Facts and Food Sources of Arachidonic acid

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Arachidonic acid abbreviated as AA and ARA is a polyunsaturated omega-6 fatty acid 20:4(ω-6) or 20:4. Structurally, it is related to saturated arachidic acid present in cupuacu butter. This acid is unsaturated and essential fatty acid which is found in human and animal fat and also in brain, liver and glandular organs. It is a constituent of animal phosphatides. It has four cis double bonds which are the sources of flexibility and provides capacity to react with molecular oxygen. It is developed by synthesis from dietary linoleic acid. Arachidonic acid is the precursor to a number of eicosanoids (e.g., prostaglandins, thromboxanes, and leukotrienes) that are involved in platelet aggregation, hemodynamics and coronary vascular tone.

It is involved in early neurological development. Supplements of arachidonic acid for 17 weeks showed improvements significantly in intelligence. This effect is further upgraded by simultaneous supplementation of ARA with DHA. In adults, disorganized metabolism of ARA is associated with neurological disorders such as Bipolar disorder and Alzheimer’s disease. It involves significant alterations in conversion of Arachidonic acid to other bioactive molecules. Dietary intake of Arachidonic acid is not related with onset of Alzheimer’s disease and studies show that supplements of Aachidonic acid during early stages of disease effectively lower symptoms and slow progression of disease.

Food Sources

Food name Weight (g) Arachidonic acid (g)
Lamb brains 113 0.175
Lamb kidney 113 0.162
Lamb liver 113 0.140
Beef sweetbread 113 0.050
Beef lean 85 0.042
Lamb fore-shank 85 0.035
Lamb tongue 85 0.033
Beef bolar blade 85 0.032
Lamb breast lean 85 0.031
Beef oyster blade 113 0.024
Beef striploin 85 0.021
Beef cooked 85 0.020
Lamb roasted 85 0.020
Hamburger 117 0.014
Lamb shoulder 85 0.014
Beef brisket navel end 113 0.011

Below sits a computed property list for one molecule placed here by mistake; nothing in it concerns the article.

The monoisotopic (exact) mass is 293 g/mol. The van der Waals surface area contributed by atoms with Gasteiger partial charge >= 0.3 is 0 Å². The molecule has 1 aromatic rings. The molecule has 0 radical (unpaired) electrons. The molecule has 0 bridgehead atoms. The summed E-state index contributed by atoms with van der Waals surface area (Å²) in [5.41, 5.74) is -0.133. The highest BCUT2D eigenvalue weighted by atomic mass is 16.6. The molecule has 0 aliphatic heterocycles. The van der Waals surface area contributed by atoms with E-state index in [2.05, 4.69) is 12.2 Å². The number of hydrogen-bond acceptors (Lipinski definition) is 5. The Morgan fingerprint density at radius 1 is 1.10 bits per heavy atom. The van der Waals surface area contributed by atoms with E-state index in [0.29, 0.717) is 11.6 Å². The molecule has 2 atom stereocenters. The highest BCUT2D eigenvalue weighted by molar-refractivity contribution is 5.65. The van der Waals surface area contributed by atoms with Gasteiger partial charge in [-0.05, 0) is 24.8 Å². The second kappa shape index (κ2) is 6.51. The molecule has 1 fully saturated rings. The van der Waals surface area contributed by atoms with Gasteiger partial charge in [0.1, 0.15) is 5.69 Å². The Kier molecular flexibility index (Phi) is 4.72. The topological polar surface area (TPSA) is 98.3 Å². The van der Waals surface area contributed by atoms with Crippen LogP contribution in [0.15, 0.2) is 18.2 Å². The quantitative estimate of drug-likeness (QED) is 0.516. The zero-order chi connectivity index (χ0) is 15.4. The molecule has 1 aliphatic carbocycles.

Lamb flap 113 0.015
Lamb loin chop 85 0.017
Beef braised 85 0.014

 

Health Benefits of Arachidonic acid

  1. Development of infants

Arachidonic acid plays a crucial role in development of infants and found at consistent levels in breast milk. Breast milk is crucial for infants as it naturally supplements AA and is less than body requirement. In developed countries, it is also added to infant formulas. Before birth, AA is supplemented to fetus through placenta. Study conducted on 2474 women found that average concentration of AA present in breast milk is 0.47%. Archidonic acid is valuable for infant growth, health and brain development.

  1. Crucial for muscle health

Supplementation of Arachidonic acid promotes levels of energy and lowered inflammation but had no significant effects on muscle strength or mass. Other study was conducted on 30 strength trained males who were supplemented with archidonic acid or placebo for eight weeks. In AA group, it enhanced lean body mass, peak power and upper body strength.

  1. Treat infections

Studies evaluated safety and effectiveness of arachidonic acid in treating parasites in Egypt. Supplement of AA about 10 mg/kg for 15 days alone cured moderate number of students. When combined with anti-parasitic drug, the cure rates improved significantly and were higher than with praziquantel alone.

  1. Supports brain health

Arachidonic acid with its products involve in various functions of brain which includes signal transmission, brain cell gene expression, neurotransmitter release, sleep/wake cycle, blood flow to the brain and appetite. Abnormal metabolism of AA is involved in various brain or psychological disorders such as stroke, epilepsy, Parkinson’s, Alzheimer’s disease, mood disorders and Parkinson’s.

  1. Liver health

Supplementation of oil rich in arachidonic acid lowered liver damage significantly in ethanol treated rats.

  1. Treatment of diabetes

The major cause for type-2 diabetes is abnormal function of beta-cells that releases insulin needed for regulation of glucose. Two studies show that arachidonic acid stimulates beta-cell growth and secretion of insulin. Arachidonic acid regulates or protects beta-cells that is useful for patients suffering from type 2 diabetes.

Precautions

In preterm infants, deficiency of arachidonic acid causes exacerbated after birth while they are growing rapidly. It could result weakened and fragile vessels which damages central nervous system. Deficiency of AA compromises immune response of infants. Other several studies conducted on adults and children with learning disorders such as dyslexia, ADHD and autism have low levels of AA.

References:

https://pubchem.ncbi.nlm.nih.gov/compound/arachidonic_acid#section=Top

https://www.worldofmolecules.com/foods/arachidonic.htm

http://www.jlr.org/content/57/7/1126.full.pdf

https://selfhacked.com/blog/arachidonic-acid/

https://nutritionfacts.org/topics/arachidonic-acid/

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